I just finished up Kristen Wolbach’s beautiful “Rise Up” devotional from Illustrated Faith. I was immediately drawn to the devotional kit because I’ve been a long-admirer of Kristen’s Bible journaling. In her introduction, Kristen shares: “The past year has been one of the toughest seasons of growth I have encountered, but with it have some really beautiful face-to-face moments with Jesus.” As I worked through the devotional, the Bible passages and her daily thoughts offered wisdom from the trenches. God has used the devotionals prepared by Illustrated Faith to minister to me in such deeply personal ways. I drew so much strength from Kristen’s words and also the Scripture she selected.
I thought I would share some of what God spoke in my heart as I worked through these pages. In no particular order…
One of the passages selected was 2 Timothy 3:1-4:
In the last days there will come times of difficulty. For people will be lovers of self, lovers of money, proud, arrogant, abusive, disobedient to their parents, ungrateful, unholy, heartless, unappeasable, slanderous, without self-control, brutal, not loving good, treacherous, reckless, swollen with conceit, lovers of pleasure rather than lovers of God, having the appearance of godliness, but denying its power.
Sometimes I wonder when I read Paul, if there have always been people like this? Our generation has more than our fair share of lovers of self, money, and pleasure. But God, in His mercy through the Holy Word, has shown us a better way. I pray that more and more people with see how good and pleasant God’s ways are and that we can move out of darkness into the light!
One way this is happening is through the Bible Jouranling movement. I love how people share the Bible verses that inspire them and guide them in their real lives. When I turned to II Samual 6:16-23, I found that I had always illustrated the page with a prayer for the Journaling Bible Community. Kristin asks: “Do you ever feel like you want to worship or pray a certain way, but fear what others may think or feel about it?” I don’t worry too much what others may think, but spending time in my Bible in a creative way has been one of the most freeing experiences of worshiping God ever. (You are unlikely to find me dancing naked, but I love King David’s enthusiasm for the Lord!). I first posted this picture in November 2014.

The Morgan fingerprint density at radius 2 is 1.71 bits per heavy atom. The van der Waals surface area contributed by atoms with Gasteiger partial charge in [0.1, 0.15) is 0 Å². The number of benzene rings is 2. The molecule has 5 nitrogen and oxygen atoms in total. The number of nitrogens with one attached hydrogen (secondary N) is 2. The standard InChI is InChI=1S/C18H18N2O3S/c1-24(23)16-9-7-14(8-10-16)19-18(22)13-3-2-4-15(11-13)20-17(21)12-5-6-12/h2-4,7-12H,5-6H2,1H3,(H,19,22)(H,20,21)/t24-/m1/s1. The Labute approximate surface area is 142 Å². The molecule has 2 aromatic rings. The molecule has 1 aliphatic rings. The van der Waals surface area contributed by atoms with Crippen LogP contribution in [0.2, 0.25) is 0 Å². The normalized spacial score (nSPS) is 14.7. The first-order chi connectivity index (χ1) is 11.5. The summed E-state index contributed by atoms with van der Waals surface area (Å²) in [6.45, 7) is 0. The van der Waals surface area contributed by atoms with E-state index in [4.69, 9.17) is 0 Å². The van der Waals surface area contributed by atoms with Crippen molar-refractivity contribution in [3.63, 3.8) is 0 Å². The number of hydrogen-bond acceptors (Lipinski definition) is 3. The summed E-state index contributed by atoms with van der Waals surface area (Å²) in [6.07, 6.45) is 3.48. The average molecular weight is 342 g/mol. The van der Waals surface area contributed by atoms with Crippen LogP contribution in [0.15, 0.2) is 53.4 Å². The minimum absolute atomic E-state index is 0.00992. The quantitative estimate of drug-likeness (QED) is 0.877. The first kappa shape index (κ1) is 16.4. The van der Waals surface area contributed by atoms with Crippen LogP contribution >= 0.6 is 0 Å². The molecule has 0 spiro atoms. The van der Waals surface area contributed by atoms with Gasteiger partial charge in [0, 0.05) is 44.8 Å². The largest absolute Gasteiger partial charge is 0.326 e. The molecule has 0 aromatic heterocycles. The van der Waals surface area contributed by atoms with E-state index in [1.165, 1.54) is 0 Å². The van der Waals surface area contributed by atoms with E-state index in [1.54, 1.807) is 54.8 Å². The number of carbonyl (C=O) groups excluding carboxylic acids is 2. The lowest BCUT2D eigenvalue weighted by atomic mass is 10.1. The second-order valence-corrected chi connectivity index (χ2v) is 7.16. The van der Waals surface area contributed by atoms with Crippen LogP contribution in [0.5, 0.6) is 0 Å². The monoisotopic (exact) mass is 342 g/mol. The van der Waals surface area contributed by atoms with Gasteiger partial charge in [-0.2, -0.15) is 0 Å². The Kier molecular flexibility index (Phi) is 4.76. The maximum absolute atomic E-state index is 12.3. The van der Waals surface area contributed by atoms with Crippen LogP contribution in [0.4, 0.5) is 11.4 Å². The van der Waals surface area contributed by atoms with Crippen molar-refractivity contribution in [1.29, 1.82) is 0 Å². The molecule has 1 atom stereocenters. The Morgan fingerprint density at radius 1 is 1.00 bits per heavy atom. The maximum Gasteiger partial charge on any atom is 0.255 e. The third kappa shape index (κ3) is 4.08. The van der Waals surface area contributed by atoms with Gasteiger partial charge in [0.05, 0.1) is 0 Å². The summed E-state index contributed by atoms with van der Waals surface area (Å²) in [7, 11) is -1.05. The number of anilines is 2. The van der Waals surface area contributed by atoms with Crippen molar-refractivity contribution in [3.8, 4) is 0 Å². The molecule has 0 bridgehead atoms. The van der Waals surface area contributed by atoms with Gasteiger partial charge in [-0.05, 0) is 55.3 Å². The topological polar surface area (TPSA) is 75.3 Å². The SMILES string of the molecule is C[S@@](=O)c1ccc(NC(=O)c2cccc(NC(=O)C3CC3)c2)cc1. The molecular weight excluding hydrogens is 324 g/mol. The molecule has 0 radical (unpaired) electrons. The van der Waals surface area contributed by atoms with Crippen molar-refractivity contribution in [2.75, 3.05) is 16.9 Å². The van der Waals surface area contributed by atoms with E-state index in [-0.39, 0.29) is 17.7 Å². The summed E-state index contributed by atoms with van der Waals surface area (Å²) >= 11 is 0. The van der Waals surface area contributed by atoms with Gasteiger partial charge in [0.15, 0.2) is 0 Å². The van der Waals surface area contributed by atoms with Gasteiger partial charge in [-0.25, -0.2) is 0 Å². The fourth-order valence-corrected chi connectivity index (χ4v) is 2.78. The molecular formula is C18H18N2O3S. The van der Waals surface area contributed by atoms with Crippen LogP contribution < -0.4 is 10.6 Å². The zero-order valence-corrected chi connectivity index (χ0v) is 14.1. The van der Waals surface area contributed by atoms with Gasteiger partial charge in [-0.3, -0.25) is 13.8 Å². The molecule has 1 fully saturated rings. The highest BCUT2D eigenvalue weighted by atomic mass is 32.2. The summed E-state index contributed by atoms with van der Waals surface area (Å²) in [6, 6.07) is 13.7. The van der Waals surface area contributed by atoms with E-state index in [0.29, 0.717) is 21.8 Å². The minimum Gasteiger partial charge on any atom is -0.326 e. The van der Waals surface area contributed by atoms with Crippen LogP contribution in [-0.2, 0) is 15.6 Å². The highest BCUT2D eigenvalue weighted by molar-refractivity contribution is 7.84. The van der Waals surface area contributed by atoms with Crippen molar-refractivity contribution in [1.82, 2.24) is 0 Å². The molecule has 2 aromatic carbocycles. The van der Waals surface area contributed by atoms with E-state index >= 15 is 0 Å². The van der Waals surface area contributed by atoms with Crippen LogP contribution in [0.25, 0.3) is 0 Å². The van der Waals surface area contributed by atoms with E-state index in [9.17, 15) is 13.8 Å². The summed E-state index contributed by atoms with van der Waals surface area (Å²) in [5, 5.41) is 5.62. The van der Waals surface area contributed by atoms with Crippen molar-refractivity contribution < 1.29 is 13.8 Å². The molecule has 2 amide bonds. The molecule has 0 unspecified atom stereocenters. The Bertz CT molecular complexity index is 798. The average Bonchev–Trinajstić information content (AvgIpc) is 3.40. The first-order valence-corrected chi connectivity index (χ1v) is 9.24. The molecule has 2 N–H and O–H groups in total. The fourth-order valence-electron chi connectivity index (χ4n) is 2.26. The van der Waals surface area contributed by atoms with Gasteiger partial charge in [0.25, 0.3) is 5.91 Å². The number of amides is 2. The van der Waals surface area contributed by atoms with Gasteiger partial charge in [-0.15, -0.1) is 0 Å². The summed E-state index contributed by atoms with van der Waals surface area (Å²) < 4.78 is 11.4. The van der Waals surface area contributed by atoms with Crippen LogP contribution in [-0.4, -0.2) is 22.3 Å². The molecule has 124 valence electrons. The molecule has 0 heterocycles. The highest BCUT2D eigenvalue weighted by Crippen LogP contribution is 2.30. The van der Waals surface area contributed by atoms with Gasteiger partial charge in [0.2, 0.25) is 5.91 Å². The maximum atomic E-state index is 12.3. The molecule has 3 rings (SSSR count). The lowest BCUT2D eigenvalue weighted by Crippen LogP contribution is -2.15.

Lamentations 3:21-33 is another passage that I’ve illustrated before. As I read the following passage, I found myself wondering: “What could possibly be good about being yoked to a heavy load while being insulted and punished?”:
It is good for a man that he bear the yoke in his youth. Let him sit alone in silence when it is laid on him; let him put his mouth in the dust–there may yet be hope; let him give his cheek to the one who strikes, and let him be filled with insults.
As I wrote out the question, the song lyrics came to mind: “What wonderous love is this that caused the Lord of Bliss to bear the heavy cross for my soul?” Whatever we may face in life, it can’t compare to taking on the sins of the world through a death on the cross. Jesus was lifted high on that cross so we might know the height and depth and breadth of God’s love and to move us to love God and love others. If we know we are forgiven, how much more should we be able to forgive others? But the story doesn’t end with death on the cross. If we know we have the gift of eternal life in Christ, we are free to have hope in the power of the resurrection whatever this life throws at us. As it says in this passage: We can trust that “God does not afflict from his heart or grieve the children of men” and that His mercies never come to an end. When we experience struggles, we can rest assured that there are hidden blessings: the building of character, the discovery of hope that does not fail, and a greater awareness of just how loved we are by God.
I added a tip-in to the following page to remind me that I visited this verse again as part of the “Rising Up” devotional. Who am I in Jesus? I am justified by his grace as a gift!
The passage from Mark 2 is one of my favorite lessons about Jesus to teach preschoolers. Most of the time when I teach the story to children, I focus on the four friends who brought the man to Jesus and their dedication. They carried the man and dropped in through a roof to get close to Jesus! Children love reenacting this story!
As I read the story this time, I related more to the paralyzed man; I thought of how I felt paralyzed by a situation recently. The verse that struck me this time: “Your sins are forgiven, rise up, pick up your mat and go home.” The verse gave me peace that some recent anger has passed and that I just need to get back to doing what I am good at. As I worked on the page I reflected: for many, home can be the hardest place to go to. I prayed for others to have the peace of mind to go home and for warm welcomes and reconciliation.